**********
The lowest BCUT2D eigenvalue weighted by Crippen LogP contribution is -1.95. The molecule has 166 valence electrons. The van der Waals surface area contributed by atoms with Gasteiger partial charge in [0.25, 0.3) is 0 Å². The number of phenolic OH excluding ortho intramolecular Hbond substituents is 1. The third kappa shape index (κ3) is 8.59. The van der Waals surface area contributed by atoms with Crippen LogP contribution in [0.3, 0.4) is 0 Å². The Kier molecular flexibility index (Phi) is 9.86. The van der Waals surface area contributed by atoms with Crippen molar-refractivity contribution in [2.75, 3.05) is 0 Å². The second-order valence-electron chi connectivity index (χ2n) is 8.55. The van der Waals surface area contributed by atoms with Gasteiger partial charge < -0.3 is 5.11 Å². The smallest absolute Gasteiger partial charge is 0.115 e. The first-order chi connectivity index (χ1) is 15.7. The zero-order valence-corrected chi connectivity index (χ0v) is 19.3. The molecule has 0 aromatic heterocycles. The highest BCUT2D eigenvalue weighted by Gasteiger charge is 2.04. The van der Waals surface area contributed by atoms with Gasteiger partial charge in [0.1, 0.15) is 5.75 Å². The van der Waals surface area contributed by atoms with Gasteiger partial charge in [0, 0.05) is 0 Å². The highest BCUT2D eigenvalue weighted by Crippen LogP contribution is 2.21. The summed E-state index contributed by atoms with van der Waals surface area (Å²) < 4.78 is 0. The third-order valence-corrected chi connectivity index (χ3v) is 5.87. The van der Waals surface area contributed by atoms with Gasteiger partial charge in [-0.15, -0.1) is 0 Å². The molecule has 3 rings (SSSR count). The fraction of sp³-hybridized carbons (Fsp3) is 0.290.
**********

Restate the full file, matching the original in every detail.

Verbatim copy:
The lowest BCUT2D eigenvalue weighted by Crippen LogP contribution is -1.95. The molecule has 166 valence electrons. The van der Waals surface area contributed by atoms with Gasteiger partial charge in [0.25, 0.3) is 0 Å². The number of phenolic OH excluding ortho intramolecular Hbond substituents is 1. The third kappa shape index (κ3) is 8.59. The van der Waals surface area contributed by atoms with Crippen LogP contribution in [0.3, 0.4) is 0 Å². The Kier molecular flexibility index (Phi) is 9.86. The van der Waals surface area contributed by atoms with Crippen molar-refractivity contribution in [2.75, 3.05) is 0 Å². The second-order valence-electron chi connectivity index (χ2n) is 8.55. The van der Waals surface area contributed by atoms with Gasteiger partial charge < -0.3 is 5.11 Å². The smallest absolute Gasteiger partial charge is 0.115 e. The first-order chi connectivity index (χ1) is 15.7. The zero-order valence-corrected chi connectivity index (χ0v) is 19.3. The molecule has 0 aromatic heterocycles. The highest BCUT2D eigenvalue weighted by Gasteiger charge is 2.04. The van der Waals surface area contributed by atoms with Gasteiger partial charge in [0.1, 0.15) is 5.75 Å². The van der Waals surface area contributed by atoms with Gasteiger partial charge in [0, 0.05) is 0 Å². The highest BCUT2D eigenvalue weighted by Crippen LogP contribution is 2.21. The summed E-state index contributed by atoms with van der Waals surface area (Å²) < 4.78 is 0. The third-order valence-corrected chi connectivity index (χ3v) is 5.87. The van der Waals surface area contributed by atoms with Gasteiger partial charge in [-0.15, -0.1) is 0 Å². The molecule has 3 rings (SSSR count). The fraction of sp³-hybridized carbons (Fsp3) is 0.290.